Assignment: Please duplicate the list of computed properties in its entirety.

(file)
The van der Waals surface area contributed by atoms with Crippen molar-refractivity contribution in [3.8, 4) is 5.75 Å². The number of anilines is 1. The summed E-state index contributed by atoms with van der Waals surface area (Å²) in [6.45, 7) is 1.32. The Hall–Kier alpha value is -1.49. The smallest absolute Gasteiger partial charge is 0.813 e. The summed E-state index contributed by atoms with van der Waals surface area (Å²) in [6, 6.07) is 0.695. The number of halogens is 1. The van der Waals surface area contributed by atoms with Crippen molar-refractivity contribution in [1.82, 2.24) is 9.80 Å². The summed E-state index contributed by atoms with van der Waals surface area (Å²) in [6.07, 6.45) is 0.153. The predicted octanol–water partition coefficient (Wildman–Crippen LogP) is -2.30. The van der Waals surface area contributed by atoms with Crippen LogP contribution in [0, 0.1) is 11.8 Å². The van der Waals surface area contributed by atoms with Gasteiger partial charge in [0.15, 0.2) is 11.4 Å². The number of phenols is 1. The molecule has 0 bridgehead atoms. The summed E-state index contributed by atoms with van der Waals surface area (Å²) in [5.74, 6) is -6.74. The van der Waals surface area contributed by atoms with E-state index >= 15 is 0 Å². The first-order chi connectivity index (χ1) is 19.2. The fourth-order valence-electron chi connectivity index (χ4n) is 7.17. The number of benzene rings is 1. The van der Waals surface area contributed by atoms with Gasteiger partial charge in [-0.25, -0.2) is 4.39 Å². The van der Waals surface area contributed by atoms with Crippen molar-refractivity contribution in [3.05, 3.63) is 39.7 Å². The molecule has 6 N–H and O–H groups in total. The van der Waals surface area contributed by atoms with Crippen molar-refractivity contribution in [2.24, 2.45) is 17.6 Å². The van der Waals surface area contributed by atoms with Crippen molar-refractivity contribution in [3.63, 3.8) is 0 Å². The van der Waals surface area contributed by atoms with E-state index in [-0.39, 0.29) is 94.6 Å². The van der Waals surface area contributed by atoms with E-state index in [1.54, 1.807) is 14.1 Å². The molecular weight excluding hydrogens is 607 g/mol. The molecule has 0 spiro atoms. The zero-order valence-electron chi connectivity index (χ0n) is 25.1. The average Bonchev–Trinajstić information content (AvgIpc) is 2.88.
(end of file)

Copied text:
The van der Waals surface area contributed by atoms with Crippen molar-refractivity contribution in [3.8, 4) is 5.75 Å². The number of anilines is 1. The summed E-state index contributed by atoms with van der Waals surface area (Å²) in [6.45, 7) is 1.32. The Hall–Kier alpha value is -1.49. The smallest absolute Gasteiger partial charge is 0.813 e. The summed E-state index contributed by atoms with van der Waals surface area (Å²) in [6, 6.07) is 0.695. The number of halogens is 1. The van der Waals surface area contributed by atoms with Crippen molar-refractivity contribution in [1.82, 2.24) is 9.80 Å². The summed E-state index contributed by atoms with van der Waals surface area (Å²) in [6.07, 6.45) is 0.153. The predicted octanol–water partition coefficient (Wildman–Crippen LogP) is -2.30. The van der Waals surface area contributed by atoms with Crippen LogP contribution in [0, 0.1) is 11.8 Å². The van der Waals surface area contributed by atoms with Gasteiger partial charge in [0.15, 0.2) is 11.4 Å². The number of phenols is 1. The molecule has 0 bridgehead atoms. The summed E-state index contributed by atoms with van der Waals surface area (Å²) in [5.74, 6) is -6.74. The van der Waals surface area contributed by atoms with E-state index >= 15 is 0 Å². The first-order chi connectivity index (χ1) is 19.2. The fourth-order valence-electron chi connectivity index (χ4n) is 7.17. The number of benzene rings is 1. The van der Waals surface area contributed by atoms with Gasteiger partial charge in [-0.25, -0.2) is 4.39 Å². The van der Waals surface area contributed by atoms with Crippen molar-refractivity contribution in [3.05, 3.63) is 39.7 Å². The molecule has 6 N–H and O–H groups in total. The van der Waals surface area contributed by atoms with Crippen molar-refractivity contribution in [2.24, 2.45) is 17.6 Å². The van der Waals surface area contributed by atoms with Crippen molar-refractivity contribution in [3.63, 3.8) is 0 Å². The van der Waals surface area contributed by atoms with E-state index in [-0.39, 0.29) is 94.6 Å². The van der Waals surface area contributed by atoms with E-state index in [1.54, 1.807) is 14.1 Å². The molecular weight excluding hydrogens is 607 g/mol. The molecule has 0 spiro atoms. The zero-order valence-electron chi connectivity index (χ0n) is 25.1. The average Bonchev–Trinajstić information content (AvgIpc) is 2.88.